Treatment Options for Dog Prostate Cancer

Dog prostate cancer is a rare disease that may appear in both castrated and non-castrated dogs. Older dogs are more susceptible to this disease, which is often fatal. However, several treatment options exist to try to combat this type of cancer.

Symptoms of Dog Prostrate Cancer and Detection

Prostate cancer in dogs may present with a variety symptoms that often go undetected until the later stages of the disease. A dog with prostate cancer may have lost weight, have blood in his urine, and be in pain. Kidney problems may also arise due to kidney failure in dogs or a dog urinary tract infection. A dog may also have problems passing stool.

A dog's gait (the way a dog walks) may also be affected as he develops weaknesses in the hind legs.

A vet will use contrast x-rays or a urine sample as initial tests for prostate cancer. Ultrasounds could also be conducted. The most definitive test to diagnose prostate cancer is a biopsy if the dog's rectal wall.

Treatment Options for Dog Prostate Cancer

Surgery, radiation and chemotherapy are the most common ways to treat dog prostate cancer.

Neutering is not a viable option if a dog's prostate growth is cancerous, because the size of the prostate will not shrink as testosterone is not related to the cause of the disease. Castration with the use of anti-androgen drugs, however, may help control the cancer if it is hormone responsive. The benefit of neutering a dog with prostate cancer is a possible reduction in the development of inflammation and infection.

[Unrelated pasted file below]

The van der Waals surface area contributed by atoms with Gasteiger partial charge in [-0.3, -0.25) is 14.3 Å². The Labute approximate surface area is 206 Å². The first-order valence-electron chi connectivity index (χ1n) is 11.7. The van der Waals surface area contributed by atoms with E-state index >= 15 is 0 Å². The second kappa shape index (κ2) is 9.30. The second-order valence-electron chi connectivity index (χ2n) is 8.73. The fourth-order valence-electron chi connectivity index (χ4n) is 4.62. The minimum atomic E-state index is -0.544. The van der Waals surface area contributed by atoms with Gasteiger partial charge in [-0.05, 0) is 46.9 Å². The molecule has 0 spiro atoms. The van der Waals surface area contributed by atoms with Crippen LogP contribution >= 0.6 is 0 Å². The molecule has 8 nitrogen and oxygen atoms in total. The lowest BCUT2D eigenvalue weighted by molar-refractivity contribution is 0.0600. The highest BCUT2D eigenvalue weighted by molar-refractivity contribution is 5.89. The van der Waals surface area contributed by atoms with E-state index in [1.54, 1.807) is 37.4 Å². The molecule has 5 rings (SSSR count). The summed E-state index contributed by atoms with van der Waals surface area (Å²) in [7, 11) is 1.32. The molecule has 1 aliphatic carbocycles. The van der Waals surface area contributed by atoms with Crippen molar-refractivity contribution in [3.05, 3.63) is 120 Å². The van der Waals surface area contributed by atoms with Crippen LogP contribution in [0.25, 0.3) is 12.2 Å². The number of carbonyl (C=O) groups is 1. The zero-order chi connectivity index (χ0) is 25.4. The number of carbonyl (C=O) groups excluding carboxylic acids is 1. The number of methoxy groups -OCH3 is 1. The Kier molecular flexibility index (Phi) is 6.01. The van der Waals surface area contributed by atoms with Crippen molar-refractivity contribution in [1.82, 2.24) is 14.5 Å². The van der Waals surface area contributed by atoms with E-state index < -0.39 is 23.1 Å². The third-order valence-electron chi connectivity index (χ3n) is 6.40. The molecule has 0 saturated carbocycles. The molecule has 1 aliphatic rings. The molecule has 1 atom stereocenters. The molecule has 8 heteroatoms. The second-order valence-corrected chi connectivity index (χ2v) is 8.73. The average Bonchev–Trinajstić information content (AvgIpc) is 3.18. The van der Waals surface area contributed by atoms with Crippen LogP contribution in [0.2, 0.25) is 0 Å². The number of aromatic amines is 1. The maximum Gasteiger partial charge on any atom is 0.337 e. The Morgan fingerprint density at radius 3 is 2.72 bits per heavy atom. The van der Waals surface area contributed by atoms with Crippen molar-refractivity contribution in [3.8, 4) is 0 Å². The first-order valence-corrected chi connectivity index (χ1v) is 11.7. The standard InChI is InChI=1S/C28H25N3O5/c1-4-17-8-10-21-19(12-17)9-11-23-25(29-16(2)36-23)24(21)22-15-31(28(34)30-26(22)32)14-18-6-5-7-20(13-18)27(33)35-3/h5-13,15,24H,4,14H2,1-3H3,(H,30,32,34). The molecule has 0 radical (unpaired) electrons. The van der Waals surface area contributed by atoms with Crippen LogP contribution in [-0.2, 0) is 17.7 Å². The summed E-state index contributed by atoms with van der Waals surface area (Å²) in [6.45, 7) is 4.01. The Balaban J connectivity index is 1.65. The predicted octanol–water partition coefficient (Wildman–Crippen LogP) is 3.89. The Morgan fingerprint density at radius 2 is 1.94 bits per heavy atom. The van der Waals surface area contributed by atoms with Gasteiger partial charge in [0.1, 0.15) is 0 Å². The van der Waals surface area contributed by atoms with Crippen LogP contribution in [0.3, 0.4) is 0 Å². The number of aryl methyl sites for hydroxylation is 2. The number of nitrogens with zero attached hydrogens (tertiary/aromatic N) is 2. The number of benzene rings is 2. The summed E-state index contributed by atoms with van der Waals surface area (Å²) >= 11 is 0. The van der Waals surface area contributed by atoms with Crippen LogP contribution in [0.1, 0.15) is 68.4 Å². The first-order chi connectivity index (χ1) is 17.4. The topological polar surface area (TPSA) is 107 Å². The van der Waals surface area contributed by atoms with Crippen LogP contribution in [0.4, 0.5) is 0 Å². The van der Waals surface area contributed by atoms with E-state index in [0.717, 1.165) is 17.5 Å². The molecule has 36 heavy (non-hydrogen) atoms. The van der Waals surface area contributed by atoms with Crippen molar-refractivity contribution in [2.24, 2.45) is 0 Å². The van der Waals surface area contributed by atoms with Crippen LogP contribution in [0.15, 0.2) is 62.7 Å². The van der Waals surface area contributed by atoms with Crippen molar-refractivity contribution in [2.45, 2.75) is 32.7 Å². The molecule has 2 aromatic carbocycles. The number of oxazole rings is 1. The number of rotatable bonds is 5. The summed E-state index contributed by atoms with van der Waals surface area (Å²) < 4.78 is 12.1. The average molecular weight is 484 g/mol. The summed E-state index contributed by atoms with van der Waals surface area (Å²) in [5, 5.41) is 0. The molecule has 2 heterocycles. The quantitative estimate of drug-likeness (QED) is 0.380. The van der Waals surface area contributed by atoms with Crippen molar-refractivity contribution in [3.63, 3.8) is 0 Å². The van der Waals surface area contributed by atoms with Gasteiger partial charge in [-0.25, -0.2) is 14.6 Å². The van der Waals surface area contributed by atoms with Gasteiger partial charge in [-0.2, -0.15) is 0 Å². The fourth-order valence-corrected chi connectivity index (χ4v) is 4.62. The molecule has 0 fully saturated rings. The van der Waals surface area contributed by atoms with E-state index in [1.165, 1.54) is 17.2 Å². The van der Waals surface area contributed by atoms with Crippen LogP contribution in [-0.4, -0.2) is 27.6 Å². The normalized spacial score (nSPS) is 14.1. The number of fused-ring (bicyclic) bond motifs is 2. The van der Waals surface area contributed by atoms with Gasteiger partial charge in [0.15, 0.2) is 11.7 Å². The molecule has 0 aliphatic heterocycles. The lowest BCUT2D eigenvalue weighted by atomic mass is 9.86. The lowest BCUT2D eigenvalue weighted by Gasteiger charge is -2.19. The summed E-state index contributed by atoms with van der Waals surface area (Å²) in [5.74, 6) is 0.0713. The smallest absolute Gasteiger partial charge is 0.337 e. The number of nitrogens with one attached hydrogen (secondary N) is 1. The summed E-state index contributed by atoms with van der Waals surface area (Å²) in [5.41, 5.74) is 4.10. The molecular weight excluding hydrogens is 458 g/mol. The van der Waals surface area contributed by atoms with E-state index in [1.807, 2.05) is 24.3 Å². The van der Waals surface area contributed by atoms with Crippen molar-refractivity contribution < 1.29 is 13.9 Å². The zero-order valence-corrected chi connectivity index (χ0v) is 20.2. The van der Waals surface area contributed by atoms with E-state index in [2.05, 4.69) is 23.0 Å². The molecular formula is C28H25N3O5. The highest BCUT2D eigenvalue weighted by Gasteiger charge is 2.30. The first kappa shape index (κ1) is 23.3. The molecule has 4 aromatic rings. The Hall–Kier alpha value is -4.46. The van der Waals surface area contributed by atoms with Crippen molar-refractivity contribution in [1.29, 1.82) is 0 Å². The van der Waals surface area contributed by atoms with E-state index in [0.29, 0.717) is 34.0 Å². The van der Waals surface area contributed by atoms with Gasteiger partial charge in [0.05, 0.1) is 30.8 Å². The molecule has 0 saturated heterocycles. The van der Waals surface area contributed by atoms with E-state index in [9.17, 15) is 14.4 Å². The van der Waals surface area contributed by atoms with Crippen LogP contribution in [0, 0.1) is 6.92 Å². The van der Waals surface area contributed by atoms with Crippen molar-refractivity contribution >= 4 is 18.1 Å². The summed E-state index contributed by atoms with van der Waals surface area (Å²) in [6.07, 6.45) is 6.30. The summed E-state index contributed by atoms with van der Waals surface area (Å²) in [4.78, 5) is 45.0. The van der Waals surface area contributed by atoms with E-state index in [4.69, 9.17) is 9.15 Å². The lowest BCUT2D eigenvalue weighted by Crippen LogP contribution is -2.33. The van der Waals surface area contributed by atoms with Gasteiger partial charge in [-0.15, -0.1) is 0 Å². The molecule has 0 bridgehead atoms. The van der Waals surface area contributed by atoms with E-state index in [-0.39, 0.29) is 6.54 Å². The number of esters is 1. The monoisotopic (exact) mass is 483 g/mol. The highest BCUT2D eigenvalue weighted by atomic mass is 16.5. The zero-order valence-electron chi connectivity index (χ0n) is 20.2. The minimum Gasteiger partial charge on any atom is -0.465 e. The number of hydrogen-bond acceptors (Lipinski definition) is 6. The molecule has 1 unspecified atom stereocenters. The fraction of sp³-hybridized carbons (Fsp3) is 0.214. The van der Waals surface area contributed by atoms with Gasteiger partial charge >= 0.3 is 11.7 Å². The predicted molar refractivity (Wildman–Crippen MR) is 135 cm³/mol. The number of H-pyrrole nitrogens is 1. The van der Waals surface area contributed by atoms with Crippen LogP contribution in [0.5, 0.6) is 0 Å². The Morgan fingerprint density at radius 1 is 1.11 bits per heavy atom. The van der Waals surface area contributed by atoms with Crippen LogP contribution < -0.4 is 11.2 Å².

Surgical removal of the prostrate is not recommended because of the complications that may arise, such as urinary incontinence.

Chemotherapy and radiation, even though they are common options, may not bring about the results desired. This type of tumor is not as responsive to chemotherapy and radiation as other cancers. These treatments can shrink the prostate, but usually does not give any relief from the discomfort the dog may be experiencing.

Many dog owners may look to natural or homeopathic remedies to help provide some form of relief to their pets. Herbs and natural supplements most likely will not cure the dog of his cancer, but can help boost his immune system.

Prognosis for Dog Prostate Treatment

The average life expectancy of a dog that has prostate cancer is thirty days after a diagnosis. With treatments such as chemotherapy or radiation with anti-inflammatory agents, a dog may live up to a year after receiving treatment.

Dog prostate cancer is a very invasive and aggressive disease. The prognosis for recovery is grim, but there are options one can review with their veterinarian to make a dog more comfortable.